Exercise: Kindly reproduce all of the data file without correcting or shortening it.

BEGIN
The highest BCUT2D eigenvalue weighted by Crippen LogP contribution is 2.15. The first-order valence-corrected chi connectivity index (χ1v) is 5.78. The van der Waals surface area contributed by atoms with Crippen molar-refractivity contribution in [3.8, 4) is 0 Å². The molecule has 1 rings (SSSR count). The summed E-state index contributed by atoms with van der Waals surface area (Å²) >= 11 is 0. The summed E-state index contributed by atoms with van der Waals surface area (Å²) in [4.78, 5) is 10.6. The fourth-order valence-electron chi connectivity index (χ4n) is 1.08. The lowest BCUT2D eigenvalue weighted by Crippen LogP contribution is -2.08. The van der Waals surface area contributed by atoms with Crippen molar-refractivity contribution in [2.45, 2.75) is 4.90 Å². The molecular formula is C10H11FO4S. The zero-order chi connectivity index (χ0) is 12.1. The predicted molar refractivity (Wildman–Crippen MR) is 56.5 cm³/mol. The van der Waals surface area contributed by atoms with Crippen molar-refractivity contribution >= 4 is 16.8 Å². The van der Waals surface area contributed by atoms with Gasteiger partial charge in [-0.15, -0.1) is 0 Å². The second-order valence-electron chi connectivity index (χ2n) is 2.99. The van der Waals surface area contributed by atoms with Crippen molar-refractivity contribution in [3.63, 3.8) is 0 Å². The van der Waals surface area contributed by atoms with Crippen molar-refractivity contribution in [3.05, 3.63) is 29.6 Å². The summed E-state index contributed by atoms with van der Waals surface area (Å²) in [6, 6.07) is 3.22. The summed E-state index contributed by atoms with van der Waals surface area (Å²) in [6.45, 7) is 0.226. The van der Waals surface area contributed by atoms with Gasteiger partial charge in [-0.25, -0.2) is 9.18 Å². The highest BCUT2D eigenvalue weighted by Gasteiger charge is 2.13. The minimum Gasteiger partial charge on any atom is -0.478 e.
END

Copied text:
The highest BCUT2D eigenvalue weighted by Crippen LogP contribution is 2.15. The first-order valence-corrected chi connectivity index (χ1v) is 5.78. The van der Waals surface area contributed by atoms with Crippen molar-refractivity contribution in [3.8, 4) is 0 Å². The molecule has 1 rings (SSSR count). The summed E-state index contributed by atoms with van der Waals surface area (Å²) >= 11 is 0. The summed E-state index contributed by atoms with van der Waals surface area (Å²) in [4.78, 5) is 10.6. The fourth-order valence-electron chi connectivity index (χ4n) is 1.08. The lowest BCUT2D eigenvalue weighted by Crippen LogP contribution is -2.08. The van der Waals surface area contributed by atoms with Crippen molar-refractivity contribution in [2.45, 2.75) is 4.90 Å². The molecular formula is C10H11FO4S. The zero-order chi connectivity index (χ0) is 12.1. The predicted molar refractivity (Wildman–Crippen MR) is 56.5 cm³/mol. The van der Waals surface area contributed by atoms with Crippen molar-refractivity contribution >= 4 is 16.8 Å². The van der Waals surface area contributed by atoms with Gasteiger partial charge in [-0.15, -0.1) is 0 Å². The second-order valence-electron chi connectivity index (χ2n) is 2.99. The van der Waals surface area contributed by atoms with Crippen molar-refractivity contribution in [3.63, 3.8) is 0 Å². The van der Waals surface area contributed by atoms with Crippen molar-refractivity contribution in [3.05, 3.63) is 29.6 Å². The summed E-state index contributed by atoms with van der Waals surface area (Å²) in [6, 6.07) is 3.22. The summed E-state index contributed by atoms with van der Waals surface area (Å²) in [6.45, 7) is 0.226. The van der Waals surface area contributed by atoms with Gasteiger partial charge in [-0.25, -0.2) is 9.18 Å². The highest BCUT2D eigenvalue weighted by Gasteiger charge is 2.13. The minimum Gasteiger partial charge on any atom is -0.478 e.